Travelogue from Egypt

The Embassy of Egypt in Serbia is working hard to connect our two, provenly friendly, countries. This year, Egypt is the partner-country of the October Book Fair in Belgrade. By the beginning of next year already, it will also be a partner-country of the Tourism Fair. Air Serbia has recently re-established a regular Belgrade-Cairo flight. This is just a small fraction of the achieved initiatives, with a special focus on tourism, too.

One of the first moves H.E. Amr Aljowaily made immediately upon his appointment as ambassador was generous. Having gained an insight into issued visa protocols, he found that there were people who spent their summer holidays at the Red Sea year after year and decided to reward them. As early as in September last year, those people flew to Hurghada as respected guests of the Governor of the Region, General Ahmed Abdulah. Together with the most loyal tourists, the first media delegation also went there. The next visit of the media representatives was organized at the end of January this year, including the journalists of the major media companies: Radio Belgrade, Večernje novosti, Blic, TV Pink , Kurir, as well as those of specialized media – Hello Travel, Pečat, ArtTema, Teodora Miljković, Executive at VR All Art & Marketing and our BelGuest Magazine.

Eastern desert paradises

We arrived in Hurghada with the first sun rays. A small rectangular area of the airplane’s window was colored in yellow. One could only see sand – and nothing but sand. If the blue strip of the seashore hadn’t appeared on the horizon, I would’ve thought that we were landing onto some waterless planet. Although it’s widely known that the largest part of Egypt is the desert, the impression was still strong, only to be yet more memorable once you realize how many beautiful edifices have been built in such an ambient. If the Dutch are said to “have reclaimed their land from the swamp”, the Egyptians may be said to be “reclaiming their land from the desert”.
We were accommodated at the Titanic Beach, one of the many luxury resorts spreading kilometers along the seashore. Everything in it was spick and span: the marble staircases and the sculptures worthy of European palaces, the grandiose stained-glass domes, the elegant pieces of furniture… In the center, there is a swimming-pool complex surrounded by the greenery. You soon realize that you’re in a small city, where everything is subordinated to you. Although I hadn’t understood the advantages of such “projected paradises” before the encounter with the Titanic Beach, considering them to be putting you into a sort of isolation, I pretty soon felt the charms of this tourism concept, where you don’t have to think of anything at all. On the other hand, you can always arrange to meet people and learn about the tradition of the place.

Our guide Meti

Our guide introduced himself as Meti. He’s a Copt. He had completed an accelerated Serbian language course, and spoke Serbian fluently, making charming mistakes. He said his other colleagues also learnt Serbian because of an increasing number of our tourists. Together, we headed for the El Dahar, the core of Hurghada, which had been a small fishermen’s village until half a century ago. We first visited the El Mina Masjid Mosque, then the Coptic Church of St. Shenouda. It was unusual to come across soon-to-be-married couples in the evening, but Meti explained it is a time-honored Coptic custom since in the past, in the time of dangerous religious intolerances, the just-married spent their first night protected by the safety of the temple.
Egyptians generally favor evenings, certainly because heats have already abated, so we found our midnight visit to a seething green marketplace to be particularly picturesque. We bought fresh dates and fruits, admiring the giant-size cabbage and eggplant which can only grow from the fertile soil of the Nile. Meti then took us to one of the trendy spaces – a nautical marina, with a lot of cafés and restaurants, where a shisha – smoking tobacco from richly decorated narghiles – is the main attraction.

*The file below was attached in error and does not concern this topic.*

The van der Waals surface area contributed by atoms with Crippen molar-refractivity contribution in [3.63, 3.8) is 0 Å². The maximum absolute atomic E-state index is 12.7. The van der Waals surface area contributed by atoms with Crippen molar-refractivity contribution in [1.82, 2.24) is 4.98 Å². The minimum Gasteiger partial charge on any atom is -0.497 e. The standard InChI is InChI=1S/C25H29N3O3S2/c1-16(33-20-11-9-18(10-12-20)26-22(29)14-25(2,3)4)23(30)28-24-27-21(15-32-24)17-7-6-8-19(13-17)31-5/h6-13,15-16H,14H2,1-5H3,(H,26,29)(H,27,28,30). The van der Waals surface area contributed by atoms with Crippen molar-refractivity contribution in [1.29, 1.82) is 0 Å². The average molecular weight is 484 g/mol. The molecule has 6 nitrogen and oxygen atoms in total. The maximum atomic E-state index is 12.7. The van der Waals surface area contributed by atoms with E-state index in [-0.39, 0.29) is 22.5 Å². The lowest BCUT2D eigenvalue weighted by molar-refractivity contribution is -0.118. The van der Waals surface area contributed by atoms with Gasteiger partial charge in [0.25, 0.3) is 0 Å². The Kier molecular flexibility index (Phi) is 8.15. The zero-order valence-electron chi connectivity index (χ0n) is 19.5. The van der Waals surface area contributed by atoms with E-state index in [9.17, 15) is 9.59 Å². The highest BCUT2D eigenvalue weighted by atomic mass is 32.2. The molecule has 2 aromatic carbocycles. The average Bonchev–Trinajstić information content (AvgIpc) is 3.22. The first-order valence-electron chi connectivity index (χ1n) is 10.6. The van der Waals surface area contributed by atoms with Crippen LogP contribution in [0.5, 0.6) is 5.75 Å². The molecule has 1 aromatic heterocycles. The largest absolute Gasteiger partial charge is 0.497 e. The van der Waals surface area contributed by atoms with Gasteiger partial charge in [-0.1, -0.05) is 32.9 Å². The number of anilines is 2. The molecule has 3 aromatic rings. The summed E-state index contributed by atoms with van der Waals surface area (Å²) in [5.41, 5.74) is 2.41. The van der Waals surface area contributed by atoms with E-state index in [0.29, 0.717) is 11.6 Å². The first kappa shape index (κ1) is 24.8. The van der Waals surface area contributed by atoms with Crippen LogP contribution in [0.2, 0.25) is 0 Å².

Hurghada’s tourist attractions

Beside the long sand beaches, a myriad of aqua parks and scuba-diving centers, there’s also the grand Aquarium showing the whole of the tropical sea’s rich living world, and the newly-opened sand sculpture museum, as well as the special-purpose center with the so cute and well-trained couple of dolphins – Sergey, the male, and Sysy, the female – performing their show. You can see the beauties of the desert landscapes and the challenges it offers through numerous safari programs, inevitably including camel-riding and quad races. Excursions to Gifton Island, famous for its nicely-arranged beaches and rich scuba-diving “terrains”, are one of the relaxing attractions Hurghada offers.

Spring of monastic civilization

The next day, we set off to Cairo, planning to pay a visit to the two Coptic monasteries hidden amongst the hills of the Red Mountains on our way, deviating slightly from the highway. We first came to St. Paul’s Monastery, encompassed by the tall ramparts that, as we learnt, had been built by the Byzantine Emperor Justinian the First. We were welcomed by monk Ignacius, who told us about St. Paul, “the first desert father”, who is believed to have introduced asceticism to Christianity. He showed us a miracle above all the miracles of this savage and brutal landscape – the small spring thanks to which St. Paul had survived, depriving himself of all redundant desires of this world.
At St. Antonio’s Monastery, we were welcomed by prior Ruis, who told us about Antonio, a rich young man from Alexandria, who sold off his property and became a hermit. A larger part of his life he spent in prayer, lying in a stone “bed” he himself chiseled in a solid rock. This monastery, reputed to be the oldest in the world, was later erected in the place of his ascetic exploit.

Language of Sirens and glittering Nile

It took as little time to cross quite a long distance from St. Antonio’s Monastery to Cairo’s suburbs, but almost every kilometer of our forcing our way through the traffic jam in the city of a population of about 8 mills. was an exceptional accomplishment. Everybody is an equal participant in traffic: from rikshaw-drivers to those in giant transportation vehicles. Milica Đilas, a journalist of the Radio Belgrade, attentively recorded the sounds produced by this eternal rush hour, observing that there was a special language of communication by sirens, perfectly “spoken” by everyone.